Energy-rich Gulf Arab states could burn through all their savings in the next 15 years as worries about climate change and supply from new competitors dampen oil prices, the International Monetary Fund warned on Thursday, advising the nations to rein in their spending. Kiss the Gulf imbecilic royalty goodbye.
The Gulf imbecilic royalty found a treasure, pilfered it, wasted it, and soon back to ride their camels off they went. All without ever working a day in their lives.
The stark alarm from the IMF comes as the island nation of Bahrain faced defaulting on a loan in 2018 and received a $10 billion bailout from its neighbors. Its public debt is 93% of its gross domestic product.
The IMF warned that even oil behemoth Saudi Arabia and Kuwait face the same potential economic problems. The Gulf countries formed the Gulf Cooperation Council in 1981 to solidify their oil gains. The GCC is comprised of six desert nations to include also Oman, Qatar and the United Arab Emirates.
The IMF said in its report:
With continued improvements in energy-saving technologies, adoption of renewable sources of energy, and a stronger policy response to climate change, the world’s demand for oil is expected to grow more slowly and eventually begin to decline in the next two decades. If these expectations materialize, they would reshape the economic landscape of many oil-exporting countries, including those in the GCC.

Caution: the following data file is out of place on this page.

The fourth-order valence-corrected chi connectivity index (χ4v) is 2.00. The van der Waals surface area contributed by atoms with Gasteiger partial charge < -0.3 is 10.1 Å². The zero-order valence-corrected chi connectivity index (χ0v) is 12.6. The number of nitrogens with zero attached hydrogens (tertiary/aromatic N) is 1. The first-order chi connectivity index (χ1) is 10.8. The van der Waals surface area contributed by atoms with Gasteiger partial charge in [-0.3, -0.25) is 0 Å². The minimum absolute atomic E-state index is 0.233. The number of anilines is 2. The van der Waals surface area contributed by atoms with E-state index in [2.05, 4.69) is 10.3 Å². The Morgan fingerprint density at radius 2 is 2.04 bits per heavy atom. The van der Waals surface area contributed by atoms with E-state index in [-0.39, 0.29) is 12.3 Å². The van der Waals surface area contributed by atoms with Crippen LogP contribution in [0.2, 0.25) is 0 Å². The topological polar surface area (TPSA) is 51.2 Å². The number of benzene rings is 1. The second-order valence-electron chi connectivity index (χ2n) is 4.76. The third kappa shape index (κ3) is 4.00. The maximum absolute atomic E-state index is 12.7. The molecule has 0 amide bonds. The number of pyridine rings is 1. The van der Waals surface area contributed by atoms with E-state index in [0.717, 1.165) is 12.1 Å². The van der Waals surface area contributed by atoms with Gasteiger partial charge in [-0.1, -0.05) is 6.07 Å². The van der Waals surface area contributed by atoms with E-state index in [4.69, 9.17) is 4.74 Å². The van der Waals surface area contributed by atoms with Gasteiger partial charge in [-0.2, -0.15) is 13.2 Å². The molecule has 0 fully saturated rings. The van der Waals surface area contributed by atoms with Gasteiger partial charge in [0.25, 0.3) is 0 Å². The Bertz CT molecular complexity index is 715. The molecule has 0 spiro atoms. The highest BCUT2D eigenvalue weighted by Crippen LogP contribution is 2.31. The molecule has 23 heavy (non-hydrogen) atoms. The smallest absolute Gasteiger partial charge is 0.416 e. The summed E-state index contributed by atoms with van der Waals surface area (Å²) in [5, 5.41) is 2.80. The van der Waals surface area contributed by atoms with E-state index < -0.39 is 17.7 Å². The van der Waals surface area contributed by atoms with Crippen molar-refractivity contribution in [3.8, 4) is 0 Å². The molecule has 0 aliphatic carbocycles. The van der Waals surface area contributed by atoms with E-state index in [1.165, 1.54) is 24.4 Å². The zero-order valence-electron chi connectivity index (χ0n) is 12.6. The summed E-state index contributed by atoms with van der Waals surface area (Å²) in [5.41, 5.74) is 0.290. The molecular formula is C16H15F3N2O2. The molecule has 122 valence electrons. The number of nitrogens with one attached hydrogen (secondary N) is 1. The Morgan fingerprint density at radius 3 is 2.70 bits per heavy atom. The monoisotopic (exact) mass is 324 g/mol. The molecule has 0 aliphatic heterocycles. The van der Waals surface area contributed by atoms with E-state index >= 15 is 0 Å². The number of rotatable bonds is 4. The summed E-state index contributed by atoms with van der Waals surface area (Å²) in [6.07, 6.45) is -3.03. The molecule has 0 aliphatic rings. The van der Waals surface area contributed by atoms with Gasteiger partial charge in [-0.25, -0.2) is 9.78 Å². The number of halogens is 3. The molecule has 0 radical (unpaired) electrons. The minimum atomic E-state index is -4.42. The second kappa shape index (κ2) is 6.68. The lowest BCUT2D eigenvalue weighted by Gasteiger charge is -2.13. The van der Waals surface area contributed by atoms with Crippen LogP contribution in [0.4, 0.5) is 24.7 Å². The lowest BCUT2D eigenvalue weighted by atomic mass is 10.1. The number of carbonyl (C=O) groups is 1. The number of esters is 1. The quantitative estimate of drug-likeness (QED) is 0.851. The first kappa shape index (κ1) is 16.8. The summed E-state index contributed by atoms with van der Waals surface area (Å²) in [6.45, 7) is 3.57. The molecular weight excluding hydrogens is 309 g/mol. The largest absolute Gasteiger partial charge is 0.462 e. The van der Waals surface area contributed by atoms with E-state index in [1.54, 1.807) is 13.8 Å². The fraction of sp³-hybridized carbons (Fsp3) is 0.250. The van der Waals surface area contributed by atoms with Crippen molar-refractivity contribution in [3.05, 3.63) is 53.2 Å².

In that case, goodbye to Russia too. Under Vladimir Putin, Russia is attempting to divert from a single-revenue oil economy to a large weapon manufacturer. Vladimir Putin is still testing his weapons on Syrian civilians he hopes one day might save his country.
DIRE IMF WARNINGS
Oil production in the GCC represents 20% of global supplies. While the cost of extracting remains incredibly low, especially onshore in Saudi Arabia, new shale production in the United States is challenging their hold on global oil prices.
The GCC nations largely grew their reserves from 1997 to 2007. Post Arab Spring, they began spending rapidly to head off dissent against corruption. The vast schism between the haves and the haves-not in the Gulf scared the Arab Sheikhs to death.
Since, oil prices crashed to $30 a barrel in January 2016.
Prices remain far below the highs once reached of $120 a barrel. The ongoing coronavirus outbreak in China has seen tens of thousands of flights cancelled, dragging down benchmark Brent crude prices to just above $50 a barrel.
Assuming prices around $55 a barrel, the IMF warns the Gulf “could exhaust its financial wealth in the next 15 years.”
The IMF added in its report:
The region’s aggregate net financial wealth, estimated at $2 trillion at present, would turn negative by 2034 as the region becomes a net borrower.
Eventually, even with higher prices, the Gulf will spend its reserves, the IMF said. The monetary body recommended faster diversification away from an oil-based economy. It also advocated for a renewed push to save money, and “reforming the region’s large civil service.”
IMF code for “saving money” is: Stop cronyism and corruption.
AP contributed to this article.